September 28 & 29, 2020 | Virtual
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Aside from the size, complexity, and length of projects under your guidance, the more responsible for budget, allocation, team reviews, SOW - the more toward the III level. I'm sure we can dive into further details, but from a high-level, provides a basis for decision.
No common definitions for Project Manager levels exist. None can be established because a project contains so many variables that no two are ever exactly the same, thus it would be impossible to use an objective test to compare people's abilities.
When deciding my role, I consider the most complex type of project I’d feel comfortable leading right now, and how that measures up against the most complex projects in my industry. For example, would you feel comfortable leading and being fully responsible for BP's Atoll Phase I project? If so, you could probably rank yourself a Project Manager III or similar high level.
I think organizations in which considerable amount of its processes and activities take place in the form of projects may create levels of seniority among Project Managers (like I,II and III ) denoting the scope, budget and number of projects managed by the PM.
This is taken from PMI's most recent salary survey, however, job descriptions vary by organization, industry and geographic location...
"Project Manager III: Under the general direction of either a portfolio manager, or, in some cases, a program manager, this position oversees high-priority projects, which often require considerable resources and high levels of functional integration. In addition to the duties of a project manager II, the project manager III takes projects from original concept through final implementation. The position interfaces with all areas affected by the project, including end users, distributors, and vendors; it also ensures adherence to quality standards and reviews project deliverables. The project manager III may communicate with a company executive regarding the status of specific projects.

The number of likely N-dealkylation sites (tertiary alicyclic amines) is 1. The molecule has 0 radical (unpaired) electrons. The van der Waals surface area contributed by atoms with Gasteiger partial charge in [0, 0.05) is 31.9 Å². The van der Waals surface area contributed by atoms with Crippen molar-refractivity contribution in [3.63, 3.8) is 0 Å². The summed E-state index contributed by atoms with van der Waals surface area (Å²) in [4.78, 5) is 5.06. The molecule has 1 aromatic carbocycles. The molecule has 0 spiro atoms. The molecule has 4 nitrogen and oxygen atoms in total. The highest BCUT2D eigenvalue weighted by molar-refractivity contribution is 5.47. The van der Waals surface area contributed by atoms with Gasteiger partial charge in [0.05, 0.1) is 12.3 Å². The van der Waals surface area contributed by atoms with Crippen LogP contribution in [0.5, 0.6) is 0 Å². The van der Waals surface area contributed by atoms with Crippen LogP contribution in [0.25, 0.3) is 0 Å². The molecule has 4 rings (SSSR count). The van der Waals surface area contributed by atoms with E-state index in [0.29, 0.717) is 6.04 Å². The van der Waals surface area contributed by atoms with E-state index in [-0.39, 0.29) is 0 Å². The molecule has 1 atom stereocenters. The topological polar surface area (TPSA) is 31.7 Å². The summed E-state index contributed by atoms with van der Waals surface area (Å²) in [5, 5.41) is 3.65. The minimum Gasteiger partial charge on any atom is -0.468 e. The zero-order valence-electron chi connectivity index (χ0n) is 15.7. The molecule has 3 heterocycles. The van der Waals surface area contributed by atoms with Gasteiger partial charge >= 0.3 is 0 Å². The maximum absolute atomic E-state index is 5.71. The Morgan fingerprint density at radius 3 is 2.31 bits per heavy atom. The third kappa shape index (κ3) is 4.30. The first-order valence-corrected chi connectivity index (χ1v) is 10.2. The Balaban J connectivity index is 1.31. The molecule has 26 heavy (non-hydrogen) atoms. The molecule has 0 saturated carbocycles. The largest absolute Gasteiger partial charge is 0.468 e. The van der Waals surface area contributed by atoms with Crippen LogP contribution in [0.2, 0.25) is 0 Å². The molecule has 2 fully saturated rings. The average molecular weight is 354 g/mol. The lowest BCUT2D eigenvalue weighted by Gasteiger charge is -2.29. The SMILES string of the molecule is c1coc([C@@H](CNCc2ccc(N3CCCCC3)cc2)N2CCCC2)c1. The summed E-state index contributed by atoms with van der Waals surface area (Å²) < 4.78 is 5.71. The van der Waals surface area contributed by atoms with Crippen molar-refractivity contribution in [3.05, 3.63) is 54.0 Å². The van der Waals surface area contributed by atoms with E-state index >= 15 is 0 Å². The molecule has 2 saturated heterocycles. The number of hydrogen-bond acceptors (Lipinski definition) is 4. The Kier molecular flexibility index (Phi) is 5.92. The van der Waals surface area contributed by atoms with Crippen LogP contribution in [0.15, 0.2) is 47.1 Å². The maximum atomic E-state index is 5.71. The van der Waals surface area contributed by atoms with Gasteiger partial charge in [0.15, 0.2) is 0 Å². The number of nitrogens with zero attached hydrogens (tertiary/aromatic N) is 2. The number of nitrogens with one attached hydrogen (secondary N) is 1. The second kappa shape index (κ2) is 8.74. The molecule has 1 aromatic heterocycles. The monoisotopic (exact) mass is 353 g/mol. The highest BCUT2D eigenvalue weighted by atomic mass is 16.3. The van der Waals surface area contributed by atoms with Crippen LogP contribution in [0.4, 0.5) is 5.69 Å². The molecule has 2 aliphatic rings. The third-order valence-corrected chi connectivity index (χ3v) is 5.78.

Project Manager II: Under the general supervision of either a portfolio manager or a program manager, this position oversees multiple projects or one larger project. In addition to the duties of a project manager I, the project manager II is responsible for assembling the project team, assigning individual responsibilities, identifying appropriate resources needed, and developing the schedule to ensure timely completion of the project. The position may communicate with a senior project manager, functional area manager, or program manager regarding the status of specific projects.
Project Manager I: Under direct supervision of a more senior project manager, a portfolio manager, or a program manager, this position oversees a small project or phase(s) of a larger project, and has responsibility for all aspects of the project over the entire project life (initiate, plan, execute, control, close). The project manager I must be familiar with system scope and project objectives, as well as the role and function of each team member, to effectively coordinate the activities of the team."
Some more classifications just to confuse us a little ;-)
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